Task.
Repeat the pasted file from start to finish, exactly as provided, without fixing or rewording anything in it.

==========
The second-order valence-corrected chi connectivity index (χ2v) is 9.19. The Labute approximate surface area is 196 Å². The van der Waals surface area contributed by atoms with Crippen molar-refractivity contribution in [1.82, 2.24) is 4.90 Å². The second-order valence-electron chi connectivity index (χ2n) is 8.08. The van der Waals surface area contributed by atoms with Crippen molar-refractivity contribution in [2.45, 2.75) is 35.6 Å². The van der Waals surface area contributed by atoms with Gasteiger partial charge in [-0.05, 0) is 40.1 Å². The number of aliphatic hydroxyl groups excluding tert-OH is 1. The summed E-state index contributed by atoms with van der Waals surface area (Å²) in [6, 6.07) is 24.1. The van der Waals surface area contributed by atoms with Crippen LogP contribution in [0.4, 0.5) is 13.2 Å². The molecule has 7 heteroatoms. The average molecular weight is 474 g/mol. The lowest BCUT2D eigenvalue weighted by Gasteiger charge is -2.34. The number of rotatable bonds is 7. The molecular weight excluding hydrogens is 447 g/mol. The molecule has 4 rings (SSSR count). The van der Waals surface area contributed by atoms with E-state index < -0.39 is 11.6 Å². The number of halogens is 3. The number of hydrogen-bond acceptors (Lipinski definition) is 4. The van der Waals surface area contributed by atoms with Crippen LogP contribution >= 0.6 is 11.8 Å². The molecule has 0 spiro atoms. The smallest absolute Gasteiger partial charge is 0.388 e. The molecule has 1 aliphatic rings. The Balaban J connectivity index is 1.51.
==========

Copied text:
The second-order valence-corrected chi connectivity index (χ2v) is 9.19. The Labute approximate surface area is 196 Å². The van der Waals surface area contributed by atoms with Crippen molar-refractivity contribution in [1.82, 2.24) is 4.90 Å². The second-order valence-electron chi connectivity index (χ2n) is 8.08. The van der Waals surface area contributed by atoms with Crippen molar-refractivity contribution in [2.45, 2.75) is 35.6 Å². The van der Waals surface area contributed by atoms with Gasteiger partial charge in [-0.05, 0) is 40.1 Å². The number of aliphatic hydroxyl groups excluding tert-OH is 1. The summed E-state index contributed by atoms with van der Waals surface area (Å²) in [6, 6.07) is 24.1. The van der Waals surface area contributed by atoms with Crippen LogP contribution in [0.4, 0.5) is 13.2 Å². The molecule has 7 heteroatoms. The average molecular weight is 474 g/mol. The lowest BCUT2D eigenvalue weighted by Gasteiger charge is -2.34. The number of rotatable bonds is 7. The molecular weight excluding hydrogens is 447 g/mol. The molecule has 4 rings (SSSR count). The van der Waals surface area contributed by atoms with E-state index < -0.39 is 11.6 Å². The number of halogens is 3. The number of hydrogen-bond acceptors (Lipinski definition) is 4. The van der Waals surface area contributed by atoms with Crippen LogP contribution >= 0.6 is 11.8 Å². The molecule has 0 spiro atoms. The smallest absolute Gasteiger partial charge is 0.388 e. The molecule has 1 aliphatic rings. The Balaban J connectivity index is 1.51.